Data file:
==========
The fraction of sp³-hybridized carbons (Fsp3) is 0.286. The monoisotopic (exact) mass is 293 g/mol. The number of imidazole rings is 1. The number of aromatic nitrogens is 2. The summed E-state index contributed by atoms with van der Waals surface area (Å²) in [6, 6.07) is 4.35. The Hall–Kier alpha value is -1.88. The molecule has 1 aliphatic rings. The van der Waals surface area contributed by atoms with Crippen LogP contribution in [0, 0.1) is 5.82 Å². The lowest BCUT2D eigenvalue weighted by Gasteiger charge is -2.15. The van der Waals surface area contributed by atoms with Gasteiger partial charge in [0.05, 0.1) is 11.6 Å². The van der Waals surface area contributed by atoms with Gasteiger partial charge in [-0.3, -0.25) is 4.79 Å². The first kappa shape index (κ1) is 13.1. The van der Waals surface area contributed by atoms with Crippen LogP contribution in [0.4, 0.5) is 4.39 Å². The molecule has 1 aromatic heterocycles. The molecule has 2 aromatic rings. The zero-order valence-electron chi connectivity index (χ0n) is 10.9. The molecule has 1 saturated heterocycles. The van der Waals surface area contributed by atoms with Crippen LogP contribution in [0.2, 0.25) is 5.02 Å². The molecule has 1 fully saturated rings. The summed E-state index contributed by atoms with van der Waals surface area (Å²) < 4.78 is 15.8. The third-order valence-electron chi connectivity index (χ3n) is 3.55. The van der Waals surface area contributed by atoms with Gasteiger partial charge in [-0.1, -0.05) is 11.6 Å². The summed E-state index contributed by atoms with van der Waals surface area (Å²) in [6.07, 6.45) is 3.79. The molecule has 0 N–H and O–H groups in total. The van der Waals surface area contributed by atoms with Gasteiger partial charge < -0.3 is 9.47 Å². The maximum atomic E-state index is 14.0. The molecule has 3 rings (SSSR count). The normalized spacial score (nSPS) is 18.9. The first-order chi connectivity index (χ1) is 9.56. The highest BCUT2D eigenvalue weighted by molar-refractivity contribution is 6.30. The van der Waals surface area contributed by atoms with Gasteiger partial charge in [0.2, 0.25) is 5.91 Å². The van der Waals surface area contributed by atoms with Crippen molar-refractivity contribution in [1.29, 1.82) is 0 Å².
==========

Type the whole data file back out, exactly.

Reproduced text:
The fraction of sp³-hybridized carbons (Fsp3) is 0.286. The monoisotopic (exact) mass is 293 g/mol. The number of imidazole rings is 1. The number of aromatic nitrogens is 2. The summed E-state index contributed by atoms with van der Waals surface area (Å²) in [6, 6.07) is 4.35. The Hall–Kier alpha value is -1.88. The molecule has 1 aliphatic rings. The van der Waals surface area contributed by atoms with Crippen LogP contribution in [0, 0.1) is 5.82 Å². The lowest BCUT2D eigenvalue weighted by Gasteiger charge is -2.15. The van der Waals surface area contributed by atoms with Gasteiger partial charge in [0.05, 0.1) is 11.6 Å². The van der Waals surface area contributed by atoms with Gasteiger partial charge in [-0.3, -0.25) is 4.79 Å². The first kappa shape index (κ1) is 13.1. The van der Waals surface area contributed by atoms with Crippen LogP contribution in [0.4, 0.5) is 4.39 Å². The molecule has 1 aromatic heterocycles. The molecule has 2 aromatic rings. The zero-order valence-electron chi connectivity index (χ0n) is 10.9. The molecule has 1 saturated heterocycles. The van der Waals surface area contributed by atoms with Crippen LogP contribution in [0.2, 0.25) is 5.02 Å². The molecule has 1 fully saturated rings. The summed E-state index contributed by atoms with van der Waals surface area (Å²) < 4.78 is 15.8. The third-order valence-electron chi connectivity index (χ3n) is 3.55. The van der Waals surface area contributed by atoms with Gasteiger partial charge in [-0.1, -0.05) is 11.6 Å². The summed E-state index contributed by atoms with van der Waals surface area (Å²) in [6.07, 6.45) is 3.79. The molecule has 0 N–H and O–H groups in total. The van der Waals surface area contributed by atoms with Gasteiger partial charge < -0.3 is 9.47 Å². The maximum atomic E-state index is 14.0. The molecule has 3 rings (SSSR count). The normalized spacial score (nSPS) is 18.9. The first-order chi connectivity index (χ1) is 9.56. The highest BCUT2D eigenvalue weighted by molar-refractivity contribution is 6.30. The van der Waals surface area contributed by atoms with Gasteiger partial charge in [0.2, 0.25) is 5.91 Å². The van der Waals surface area contributed by atoms with Crippen molar-refractivity contribution in [1.29, 1.82) is 0 Å².